A delegate wears a tie branded with a donkey, the symbol of the Democratic party, during day two of the Democratic National Convention (DNC) in Charlotte, N.C., on, Sept. 5, 2012.
Photo by Daniel Acker/Bloomberg/Getty

No smooth sailing for Dems in midterms

The fight for control of the House and Senate will be wrestled in a handful of battleground states this November, and national polling by NBC News and the Wall Street Journal shows Democrats shouldn’t count on smooth sailing in an election that Republicans are planning to frame as a referendum on Obamacare.  

Nearly half the voters polled said they would be less likely to vote for a candidate who supports President Obama come this November’s midterm elections. Just over a quarter of respondents said they would be more likely to vote for an Obama supporter. 

While 41% of respondents said their vote in the midterm election would have nothing to do with Obama, a third said they would cast a ballot to signal opposition to the president, while just under a quarter said their vote would signal support.

President Obama’s approval rating dropped to a record low of 41% in the March NBC News-Wall Street Journal Poll, including 20% of his own party. Another 41% of respondents said they approved of his handling of foreign policy and the economy, two issues that are sure to dominate debate ahead of the midterm elections. The unemployment rate ticked up to 6.7% in February (from its record low of 6.6% in January) and the invasion of Crimea brought U.S.-Russian tensions back to the headlines, so soon after the Sochi Olympics.

But the poll isn’t all bad news for Democrats: Asked which party they would prefer to control Congress, respondents came up nearly even, with 44% pulling for the G.O.P and 43% in favor of Democrats.

The poll also showed that the sting of the government shutdown could affect all candidates: a majority of respondents said they wanted to oust their own representative, and would vote to replace every sitting member of Congress if they could.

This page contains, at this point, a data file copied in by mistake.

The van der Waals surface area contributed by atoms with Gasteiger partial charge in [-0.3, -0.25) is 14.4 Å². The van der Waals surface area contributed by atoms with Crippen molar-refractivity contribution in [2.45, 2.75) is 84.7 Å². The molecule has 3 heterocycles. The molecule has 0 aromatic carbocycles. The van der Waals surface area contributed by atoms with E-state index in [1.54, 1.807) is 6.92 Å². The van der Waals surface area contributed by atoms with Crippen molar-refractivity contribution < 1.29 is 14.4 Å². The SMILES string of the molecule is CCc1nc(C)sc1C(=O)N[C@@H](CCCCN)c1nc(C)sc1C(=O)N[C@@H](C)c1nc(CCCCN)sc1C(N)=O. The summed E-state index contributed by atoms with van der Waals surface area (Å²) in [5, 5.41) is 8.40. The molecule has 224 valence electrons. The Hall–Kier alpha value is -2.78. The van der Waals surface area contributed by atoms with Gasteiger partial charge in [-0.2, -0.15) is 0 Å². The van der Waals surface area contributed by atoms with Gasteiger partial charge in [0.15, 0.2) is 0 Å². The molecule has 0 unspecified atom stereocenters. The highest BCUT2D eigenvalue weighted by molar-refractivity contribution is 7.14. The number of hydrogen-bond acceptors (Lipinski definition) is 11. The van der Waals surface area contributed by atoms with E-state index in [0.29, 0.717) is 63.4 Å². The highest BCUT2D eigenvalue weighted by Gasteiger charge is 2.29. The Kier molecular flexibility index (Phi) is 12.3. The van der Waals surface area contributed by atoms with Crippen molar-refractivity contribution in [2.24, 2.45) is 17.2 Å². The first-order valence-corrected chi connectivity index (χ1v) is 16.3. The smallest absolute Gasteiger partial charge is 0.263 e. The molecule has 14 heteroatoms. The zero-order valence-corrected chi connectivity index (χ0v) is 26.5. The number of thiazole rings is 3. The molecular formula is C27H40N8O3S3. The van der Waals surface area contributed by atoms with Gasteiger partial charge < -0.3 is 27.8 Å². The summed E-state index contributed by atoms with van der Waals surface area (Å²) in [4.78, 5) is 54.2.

Republicans, needing to hang on to their seats and win six more to take over the Senate, are aiming to topple Democratic incumbents in Alaska, Arkansas, Louisiana, and North Carolina – all states Obama lost in 2012. 

Political analysts are looking at Florida’s 13th district, a stretch of coastline encompassing parts of St. Petersburg that has been trending blue, as a swing district not unlike those in the battleground states. Republican lobbyist and former congressional aide David Jolly edged out well-known Democratic statewide official Alex Sink in a special election Tuesday, revealing the power of anti-Obamacare attacks and their potential in November.  

Even though 49% of respondents said they view the health care law negatively, compared with 35% who said it is a positive development, NBC News/Wall Street Journal polling shows that voters are neck-in-neck over whether to fix or repeal the law. Forty-eight percent said they would vote for a Democrat who wants to fix the Affordable Care Act, while 47% said they would vote for a Republican who wants to repeal it.

The NBC/WSJ poll was conducted of 1,000 adults (including 300 cell phone-only respondents) March 5-9, and it has an overall margin of error of plus-minus 3.1 percentage points. 

No smooth sailing for Dems in midterms